Giro d'Italia 2022 to have six mountain stages with four summit finishes
Nov 11 2021 09:25 am CET

Giro d'Italia 2022 to have six mountain stages with four summit finishes
Giro d'Italia 2022 to have six mountain stages with four summit finishes
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The 2020 Giro d'Italia is set to have six mountain stages with four summit finishes.

The 105th edition of the Italian Grand Tour is set to feature six days of climbing, four of which will have mountain finishes. "With these six high mountain stages, it is clear that the 2022 Giro d'Italia will be another tough one," said Egan Bernal, champion of the 2021 edition of the race.

"The first uphill finish on Etna will be important and could really cut out from the GC those who are not at 100% on form for the first week of the race. Then there will be the mythical climbs like the Mortirolo, where great champions have written important chapters in cycling history, riders like Pantani and many others."

The first mountain stage of the 2022 Corsa Rosa will take place over a 166-kilometre route that joins Avola and the Etna, with a final climb of the first category that is approached from Ragalna and then moves onto the classic Nicolosi side for the final 14k. The next day for the climbers will be between Isernia and Blockhaus over a course of 187 kilometres and includes one climb of the second category, and two of the first category, including the one that heads to the finish line.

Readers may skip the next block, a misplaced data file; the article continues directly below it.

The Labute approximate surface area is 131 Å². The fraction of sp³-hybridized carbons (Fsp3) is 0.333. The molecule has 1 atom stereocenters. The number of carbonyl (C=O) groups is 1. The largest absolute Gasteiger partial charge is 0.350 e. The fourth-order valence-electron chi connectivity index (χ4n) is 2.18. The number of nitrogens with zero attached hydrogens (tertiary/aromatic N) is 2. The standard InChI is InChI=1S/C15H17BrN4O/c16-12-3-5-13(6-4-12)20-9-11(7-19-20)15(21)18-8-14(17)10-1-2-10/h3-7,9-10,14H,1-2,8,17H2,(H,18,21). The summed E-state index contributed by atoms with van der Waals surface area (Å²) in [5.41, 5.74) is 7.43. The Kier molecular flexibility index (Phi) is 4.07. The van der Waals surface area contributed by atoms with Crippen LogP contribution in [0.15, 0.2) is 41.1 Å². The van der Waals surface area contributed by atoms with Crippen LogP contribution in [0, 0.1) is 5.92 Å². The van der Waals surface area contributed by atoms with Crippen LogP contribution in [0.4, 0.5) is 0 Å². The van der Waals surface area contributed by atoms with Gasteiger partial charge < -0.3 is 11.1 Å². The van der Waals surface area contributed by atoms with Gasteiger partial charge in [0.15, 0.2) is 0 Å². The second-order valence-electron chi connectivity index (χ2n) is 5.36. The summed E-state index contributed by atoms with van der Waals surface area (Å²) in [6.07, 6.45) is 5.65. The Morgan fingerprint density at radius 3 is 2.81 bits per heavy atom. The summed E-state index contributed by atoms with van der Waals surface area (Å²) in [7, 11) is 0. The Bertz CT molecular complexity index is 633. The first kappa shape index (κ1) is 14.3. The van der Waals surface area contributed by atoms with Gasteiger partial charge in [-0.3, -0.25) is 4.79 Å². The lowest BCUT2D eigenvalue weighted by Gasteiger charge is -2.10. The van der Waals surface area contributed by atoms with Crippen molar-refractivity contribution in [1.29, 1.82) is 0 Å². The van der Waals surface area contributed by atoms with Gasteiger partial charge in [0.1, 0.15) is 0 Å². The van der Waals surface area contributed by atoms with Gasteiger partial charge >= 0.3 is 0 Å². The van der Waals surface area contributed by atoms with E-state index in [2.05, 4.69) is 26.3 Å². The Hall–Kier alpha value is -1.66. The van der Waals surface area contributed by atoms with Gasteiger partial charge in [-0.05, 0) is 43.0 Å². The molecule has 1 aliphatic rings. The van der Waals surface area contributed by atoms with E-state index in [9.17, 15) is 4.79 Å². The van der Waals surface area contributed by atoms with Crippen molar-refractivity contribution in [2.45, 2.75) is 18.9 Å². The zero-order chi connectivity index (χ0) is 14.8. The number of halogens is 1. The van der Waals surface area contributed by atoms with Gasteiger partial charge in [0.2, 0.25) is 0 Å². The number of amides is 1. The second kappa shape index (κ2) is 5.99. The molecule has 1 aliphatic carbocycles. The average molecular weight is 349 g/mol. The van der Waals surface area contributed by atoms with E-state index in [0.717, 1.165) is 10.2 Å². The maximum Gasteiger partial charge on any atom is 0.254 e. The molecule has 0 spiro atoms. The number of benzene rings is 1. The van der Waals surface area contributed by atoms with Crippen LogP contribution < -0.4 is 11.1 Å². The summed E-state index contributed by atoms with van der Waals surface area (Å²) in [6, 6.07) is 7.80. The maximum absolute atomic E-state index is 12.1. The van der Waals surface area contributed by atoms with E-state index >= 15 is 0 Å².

Rivarolo Canavese will host the starting line of the next mountain stage and after 177 kilometres and two climbs of the first category, the peloton will face a second-category ascent to the finish in Cogne. The next day of climbing will be between Salo and Aprica, will feature the iconic Passo del Mortirolo with around 80 kilometres to the finish, and the finale will be on a slight climb after the riders had descended the last ascent, of the first category.

A mountain stage divided in two parts will follow, with a start at the Ponte di Legno that ascents immediately to the Passo del Tonale, and after a rolling stretch, the riders will tackle the Passo del Ventriolo and the Monte Rovere, both first-category climbs, after which they will face an undulating last kilometres to the finish.

The last climbing day -with a mountain finish- will be a classic Dolomite stage, with a start in Belluno. The peloton will find the first climb of the day 81 kilometres into the route -the Passo San Pellegrino- which is followed by the Pordoi Pass (the Cima Coppi 2022)- and finish at the Passo Fedaia of the first category.




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